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All Nations Centre plans expansion

Volunteer Sheila Montgomery, who manages the day program at the All Nations Centre, gives out bags full of fruit, vegetables, and bread to clients. About 50 bags are given out once a week. - KAT LEE PHOTO
Volunteer Sheila Montgomery, who manages the day program at the All Nations Centre, gives out bags full of fruit, vegetables, and bread to clients. About 50 bags are given out once a week.
— image credit: KAT LEE PHOTO

The All Nations Centre is looking to expand part of its building to improve services to clients.

A bout of fundraising has kicked off to increase space onto the building on the corner of Sparks St. and Davis Ave. to include a walk in freezer, showers and laundry services.

One of the items hoping to bring in some money is a Canucks jersey signed by player Kevin Bieksa that the team donated through its community outreach program.

The All Nations Centre Bill Both said he’s hoping it’ll bring in some much-needed money for the centre. He estimates the addition will cost around $10,000 to $15,000, depending on if they’ll get a break on materials or in-kind services.

“Between...the silent auction and maybe some donations from corporate sponsors in the community, we hope to...raise enough money to put on the extension,” he said.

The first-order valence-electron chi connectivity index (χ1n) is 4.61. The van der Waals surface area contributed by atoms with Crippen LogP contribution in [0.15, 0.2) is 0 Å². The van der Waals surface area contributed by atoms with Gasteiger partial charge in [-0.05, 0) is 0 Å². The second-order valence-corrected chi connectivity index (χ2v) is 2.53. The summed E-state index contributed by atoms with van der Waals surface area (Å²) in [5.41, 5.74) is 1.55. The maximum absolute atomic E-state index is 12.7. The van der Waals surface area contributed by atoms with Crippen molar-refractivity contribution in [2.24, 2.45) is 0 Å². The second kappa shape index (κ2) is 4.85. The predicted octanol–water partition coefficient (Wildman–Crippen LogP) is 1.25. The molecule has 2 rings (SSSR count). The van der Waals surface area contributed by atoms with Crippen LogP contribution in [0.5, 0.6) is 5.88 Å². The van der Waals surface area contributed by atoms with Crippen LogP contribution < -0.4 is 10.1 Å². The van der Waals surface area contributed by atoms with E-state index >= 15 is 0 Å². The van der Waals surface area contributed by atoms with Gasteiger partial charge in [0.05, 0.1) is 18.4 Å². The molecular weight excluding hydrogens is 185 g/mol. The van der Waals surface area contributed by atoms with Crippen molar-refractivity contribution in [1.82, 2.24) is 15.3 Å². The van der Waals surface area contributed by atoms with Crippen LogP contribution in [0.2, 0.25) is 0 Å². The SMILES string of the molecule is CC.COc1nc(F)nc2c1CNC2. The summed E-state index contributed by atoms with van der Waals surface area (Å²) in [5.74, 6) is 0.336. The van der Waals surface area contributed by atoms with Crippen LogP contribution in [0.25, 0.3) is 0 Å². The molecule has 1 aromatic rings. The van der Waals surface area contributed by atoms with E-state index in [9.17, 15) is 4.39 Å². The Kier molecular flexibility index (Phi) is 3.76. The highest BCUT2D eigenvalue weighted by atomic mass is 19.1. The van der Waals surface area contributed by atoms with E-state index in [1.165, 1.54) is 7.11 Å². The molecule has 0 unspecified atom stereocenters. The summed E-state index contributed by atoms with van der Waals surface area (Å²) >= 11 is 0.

Ron Dame, director of the All Nations Centre, says the expansion is needed, as more and more people are using the services.

“When we first started this up, city council and the business community were trying to get the people off the street,” Dame pointed out. “It’s met the need of the town.”

The Seventh Day Adventist Church bought the building in December 2008, and since then multiple programs have been run out of it.

The church operates its Bread of Life soup kitchen the on Sundays, and a community day centre run by the Terrace and District Community Services Society (TDCSS) is offered there Mondays to Fridays. The day centre began as a place for shelter for people in bad weather and now runs all year round, providing food and contacts to community services.

Both services see around 100 people a day using it.

TDCSS’ housing outreach worker Casey Eys says the program serves a lot of people for a minimal amount of money. The centre has been operating off food and cash donations from community members and corporate sponsors.  Eys said the improved facilities means they’ll be able to expand programs.

A dinner and silent auction to raise money takes place June 5 at Northwest Community College. Dinner tickets should be purchased beforehand.

Update: the dinner has been postponed and will take place June 19 at the college.

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